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US airlines say China is forcing them to cancel some flights

January 12, 2022 GMT
FILE - Travelers wearing face masks line up to check in for an American Airlines flight to Los Angeles at Beijing Capital International Airport in Beijing, Thursday, Jan. 30, 2020. U.S. airlines say China has blocked more than a dozen recent and future flights from entering the country, which has been tightening already-strict COVID-19 travel restrictions. China ordered the cancellations after some passengers tested positive for COVID-19 on flights that arrived in China in late Dec. 2021, according to industry officials. (AP Photo/Mark Schiefelbein, File)
FILE - Travelers wearing face masks line up to check in for an American Airlines flight to Los Angeles at Beijing Capital International Airport in Beijing, Thursday, Jan. 30, 2020. U.S. airlines say China has blocked more than a dozen recent and future flights from entering the country, which has been tightening already-strict COVID-19 travel restrictions. China ordered the cancellations after some passengers tested positive for COVID-19 on flights that arrived in China in late Dec. 2021, according to industry officials. (AP Photo/Mark Schiefelbein, File)
FILE - Travelers wearing face masks line up to check in for an American Airlines flight to Los Angeles at Beijing Capital International Airport in Beijing, Thursday, Jan. 30, 2020. U.S. airlines say China has blocked more than a dozen recent and future flights from entering the country, which has been tightening already-strict COVID-19 travel restrictions. China ordered the cancellations after some passengers tested positive for COVID-19 on flights that arrived in China in late Dec. 2021, according to industry officials. (AP Photo/Mark Schiefelbein, File)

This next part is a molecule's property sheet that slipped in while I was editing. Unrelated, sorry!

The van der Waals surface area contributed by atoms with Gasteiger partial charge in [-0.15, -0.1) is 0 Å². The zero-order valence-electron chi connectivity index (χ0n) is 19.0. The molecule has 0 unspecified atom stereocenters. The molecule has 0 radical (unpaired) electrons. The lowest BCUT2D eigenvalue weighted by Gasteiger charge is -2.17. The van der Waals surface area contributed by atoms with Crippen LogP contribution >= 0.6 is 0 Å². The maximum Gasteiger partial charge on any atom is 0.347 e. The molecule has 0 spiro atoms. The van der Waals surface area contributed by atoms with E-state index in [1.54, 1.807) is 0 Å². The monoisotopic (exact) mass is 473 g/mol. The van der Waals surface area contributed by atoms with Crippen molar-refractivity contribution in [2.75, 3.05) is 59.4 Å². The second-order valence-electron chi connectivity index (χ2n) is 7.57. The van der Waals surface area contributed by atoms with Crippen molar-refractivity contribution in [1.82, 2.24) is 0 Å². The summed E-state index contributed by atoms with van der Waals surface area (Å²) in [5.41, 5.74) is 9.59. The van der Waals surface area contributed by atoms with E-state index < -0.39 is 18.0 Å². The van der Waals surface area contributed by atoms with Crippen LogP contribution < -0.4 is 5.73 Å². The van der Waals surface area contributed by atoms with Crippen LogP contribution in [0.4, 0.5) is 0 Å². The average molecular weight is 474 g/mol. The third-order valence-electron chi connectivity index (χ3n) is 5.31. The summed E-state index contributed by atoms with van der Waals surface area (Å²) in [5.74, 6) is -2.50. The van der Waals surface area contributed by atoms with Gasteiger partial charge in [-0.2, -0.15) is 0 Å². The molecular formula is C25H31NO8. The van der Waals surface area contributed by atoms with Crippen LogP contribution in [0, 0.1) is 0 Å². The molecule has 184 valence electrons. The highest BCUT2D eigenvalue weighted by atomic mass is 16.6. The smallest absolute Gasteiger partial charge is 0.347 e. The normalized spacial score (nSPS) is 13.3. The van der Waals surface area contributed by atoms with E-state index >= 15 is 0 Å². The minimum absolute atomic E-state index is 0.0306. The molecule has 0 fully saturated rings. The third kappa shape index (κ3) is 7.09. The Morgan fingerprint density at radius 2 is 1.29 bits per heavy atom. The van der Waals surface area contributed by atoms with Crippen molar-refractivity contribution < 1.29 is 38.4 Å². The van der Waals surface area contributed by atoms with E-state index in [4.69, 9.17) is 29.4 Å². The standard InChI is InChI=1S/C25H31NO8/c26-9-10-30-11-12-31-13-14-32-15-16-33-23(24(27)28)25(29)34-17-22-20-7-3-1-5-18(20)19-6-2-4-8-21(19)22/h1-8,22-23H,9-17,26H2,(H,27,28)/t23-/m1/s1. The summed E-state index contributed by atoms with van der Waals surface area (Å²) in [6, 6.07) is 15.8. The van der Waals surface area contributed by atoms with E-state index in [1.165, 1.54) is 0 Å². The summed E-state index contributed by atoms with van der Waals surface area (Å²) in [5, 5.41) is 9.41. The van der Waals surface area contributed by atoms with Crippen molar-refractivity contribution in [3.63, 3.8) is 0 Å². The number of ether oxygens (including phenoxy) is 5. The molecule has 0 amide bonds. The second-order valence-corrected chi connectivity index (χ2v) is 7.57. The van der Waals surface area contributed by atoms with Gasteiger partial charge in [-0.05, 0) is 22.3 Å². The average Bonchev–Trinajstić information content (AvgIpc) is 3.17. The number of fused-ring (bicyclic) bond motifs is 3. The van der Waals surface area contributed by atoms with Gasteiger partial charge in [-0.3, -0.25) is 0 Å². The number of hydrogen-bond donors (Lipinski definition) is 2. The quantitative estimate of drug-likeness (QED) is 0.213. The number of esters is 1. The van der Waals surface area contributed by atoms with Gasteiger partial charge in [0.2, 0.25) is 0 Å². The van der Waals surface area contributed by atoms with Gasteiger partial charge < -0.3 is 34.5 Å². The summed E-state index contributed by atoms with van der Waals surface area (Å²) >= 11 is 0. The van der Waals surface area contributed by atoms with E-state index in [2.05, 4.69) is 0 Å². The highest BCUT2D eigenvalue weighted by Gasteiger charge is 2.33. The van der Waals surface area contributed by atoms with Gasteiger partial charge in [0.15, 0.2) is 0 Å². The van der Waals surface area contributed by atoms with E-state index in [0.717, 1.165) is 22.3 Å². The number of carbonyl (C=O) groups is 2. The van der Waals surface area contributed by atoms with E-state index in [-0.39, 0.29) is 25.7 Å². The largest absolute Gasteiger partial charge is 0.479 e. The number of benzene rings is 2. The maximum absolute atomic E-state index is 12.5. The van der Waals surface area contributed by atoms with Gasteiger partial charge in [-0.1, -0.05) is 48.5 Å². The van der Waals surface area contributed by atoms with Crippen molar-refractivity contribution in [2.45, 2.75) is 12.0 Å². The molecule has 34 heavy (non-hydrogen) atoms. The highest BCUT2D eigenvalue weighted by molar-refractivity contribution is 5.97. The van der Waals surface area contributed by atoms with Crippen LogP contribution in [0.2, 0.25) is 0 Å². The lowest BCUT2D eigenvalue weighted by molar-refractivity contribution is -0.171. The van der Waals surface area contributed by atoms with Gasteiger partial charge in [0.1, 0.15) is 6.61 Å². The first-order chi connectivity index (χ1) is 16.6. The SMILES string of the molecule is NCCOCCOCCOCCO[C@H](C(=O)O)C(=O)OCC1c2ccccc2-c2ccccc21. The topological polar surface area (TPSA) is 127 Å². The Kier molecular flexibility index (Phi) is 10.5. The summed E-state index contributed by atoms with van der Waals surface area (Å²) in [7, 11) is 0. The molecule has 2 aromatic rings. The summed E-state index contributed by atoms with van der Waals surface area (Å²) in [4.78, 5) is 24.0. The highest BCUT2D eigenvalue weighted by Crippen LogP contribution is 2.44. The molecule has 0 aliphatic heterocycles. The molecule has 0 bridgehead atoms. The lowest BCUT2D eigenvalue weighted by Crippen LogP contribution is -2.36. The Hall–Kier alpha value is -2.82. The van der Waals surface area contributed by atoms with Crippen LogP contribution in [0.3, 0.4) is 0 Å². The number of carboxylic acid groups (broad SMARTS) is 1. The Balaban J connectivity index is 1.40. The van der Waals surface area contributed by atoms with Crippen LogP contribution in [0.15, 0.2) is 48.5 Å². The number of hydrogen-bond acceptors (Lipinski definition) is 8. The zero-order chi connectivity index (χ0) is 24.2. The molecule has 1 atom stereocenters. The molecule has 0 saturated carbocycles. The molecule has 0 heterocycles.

U.S. airlines say China has blocked more than a dozen recent and future flights from entering the country, which has been tightening already-strict COVID-19 travel restrictions.

China ordered the cancellations after some passengers tested positive for COVID-19 on flights that arrived in China in late December, according to industry officials.

American Airlines said Tuesday that six of its flights from Dallas-Fort Worth to Shanghai in late January and early February have been canceled. United Airlines said it was forced to cancel six flights from San Francisco to Shanghai later this month. Delta Air Lines said it canceled one flight last week and another this Friday to Shanghai.

Airlines for America, which represents the largest U.S. passenger and cargo carriers, said it was discussing the matter with U.S. and Chinese government officials to find ways to minimize the impact on travelers.

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The Biden administration had no immediate comment.

The blocking of flights is the latest development in a dispute between the two countries over international flights and rules designed to prevent the spread of the coronavirus.

China has been ratcheting up travel restrictions after recent outbreaks of COVID-19 as it prepares to host the Winter Olympics in early February. China limits capacity on inbound flights — currently to 75% — and requires passengers to be tested before departure and after arriving in the country.

If passengers test positive, the airline that carried them can be forced to cancel two to four flights, depending on the number of positive cases.

Last month, Delta said new requirements for cleaning planes between flights caused a plane bound for Shanghai to return to Seattle. The airline said the new rules extended the time planes would need to sit on the ground in Shanghai, and weren’t workable. The Chinese consulate in San Francisco lodged a protest over Delta’s decision.

In 2020, the Trump administration backed down from a threat to block four Chinese airlines after China agreed to let United and Delta resume limited operations that were shuttered earlier in the pandemic.

Last August, the U.S. Transportation Department limited the number of passengers on four Chinese airlines’ flights to the U.S. after China imposed similar limits on United Airlines. The U.S. said China was putting an unreasonable burden on U.S. airlines for travelers who test positive after arriving in China.

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Zeke Miller in Washington contributed to this report.